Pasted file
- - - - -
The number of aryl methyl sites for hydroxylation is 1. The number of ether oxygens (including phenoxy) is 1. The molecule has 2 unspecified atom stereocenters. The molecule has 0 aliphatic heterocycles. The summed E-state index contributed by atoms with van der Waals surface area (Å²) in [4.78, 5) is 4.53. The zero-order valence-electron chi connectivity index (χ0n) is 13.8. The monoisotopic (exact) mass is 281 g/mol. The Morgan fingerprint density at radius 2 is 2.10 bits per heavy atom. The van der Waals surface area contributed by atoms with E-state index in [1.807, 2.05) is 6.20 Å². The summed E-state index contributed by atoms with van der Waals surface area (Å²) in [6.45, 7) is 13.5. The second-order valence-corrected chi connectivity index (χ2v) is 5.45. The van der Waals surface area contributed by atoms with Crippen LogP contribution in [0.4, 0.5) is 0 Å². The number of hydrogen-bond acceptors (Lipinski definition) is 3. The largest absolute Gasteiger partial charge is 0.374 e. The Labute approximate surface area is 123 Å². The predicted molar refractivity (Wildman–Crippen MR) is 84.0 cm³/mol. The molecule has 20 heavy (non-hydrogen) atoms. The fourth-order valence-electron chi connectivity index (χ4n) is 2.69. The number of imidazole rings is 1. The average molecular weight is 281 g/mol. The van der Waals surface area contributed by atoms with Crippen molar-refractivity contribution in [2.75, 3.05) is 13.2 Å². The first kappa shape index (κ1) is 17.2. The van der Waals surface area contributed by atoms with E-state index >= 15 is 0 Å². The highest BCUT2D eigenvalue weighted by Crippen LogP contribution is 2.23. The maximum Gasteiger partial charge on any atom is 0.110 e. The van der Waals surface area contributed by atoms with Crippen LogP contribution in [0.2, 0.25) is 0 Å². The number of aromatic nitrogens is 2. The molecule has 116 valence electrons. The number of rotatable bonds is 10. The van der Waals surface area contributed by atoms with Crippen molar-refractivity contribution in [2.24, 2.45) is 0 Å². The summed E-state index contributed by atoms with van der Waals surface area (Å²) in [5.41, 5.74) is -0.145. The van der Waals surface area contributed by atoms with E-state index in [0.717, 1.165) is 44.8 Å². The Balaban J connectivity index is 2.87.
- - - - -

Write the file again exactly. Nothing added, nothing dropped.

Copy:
The number of aryl methyl sites for hydroxylation is 1. The number of ether oxygens (including phenoxy) is 1. The molecule has 2 unspecified atom stereocenters. The molecule has 0 aliphatic heterocycles. The summed E-state index contributed by atoms with van der Waals surface area (Å²) in [4.78, 5) is 4.53. The zero-order valence-electron chi connectivity index (χ0n) is 13.8. The monoisotopic (exact) mass is 281 g/mol. The Morgan fingerprint density at radius 2 is 2.10 bits per heavy atom. The van der Waals surface area contributed by atoms with E-state index in [1.807, 2.05) is 6.20 Å². The summed E-state index contributed by atoms with van der Waals surface area (Å²) in [6.45, 7) is 13.5. The second-order valence-corrected chi connectivity index (χ2v) is 5.45. The van der Waals surface area contributed by atoms with Crippen LogP contribution in [0.4, 0.5) is 0 Å². The number of hydrogen-bond acceptors (Lipinski definition) is 3. The largest absolute Gasteiger partial charge is 0.374 e. The Labute approximate surface area is 123 Å². The predicted molar refractivity (Wildman–Crippen MR) is 84.0 cm³/mol. The molecule has 20 heavy (non-hydrogen) atoms. The fourth-order valence-electron chi connectivity index (χ4n) is 2.69. The number of imidazole rings is 1. The average molecular weight is 281 g/mol. The van der Waals surface area contributed by atoms with Crippen molar-refractivity contribution in [2.75, 3.05) is 13.2 Å². The first kappa shape index (κ1) is 17.2. The van der Waals surface area contributed by atoms with E-state index >= 15 is 0 Å². The highest BCUT2D eigenvalue weighted by Crippen LogP contribution is 2.23. The maximum Gasteiger partial charge on any atom is 0.110 e. The van der Waals surface area contributed by atoms with Crippen LogP contribution in [0.2, 0.25) is 0 Å². The number of aromatic nitrogens is 2. The molecule has 116 valence electrons. The number of rotatable bonds is 10. The van der Waals surface area contributed by atoms with Crippen molar-refractivity contribution in [2.24, 2.45) is 0 Å². The summed E-state index contributed by atoms with van der Waals surface area (Å²) in [5.41, 5.74) is -0.145. The van der Waals surface area contributed by atoms with E-state index in [0.717, 1.165) is 44.8 Å². The Balaban J connectivity index is 2.87.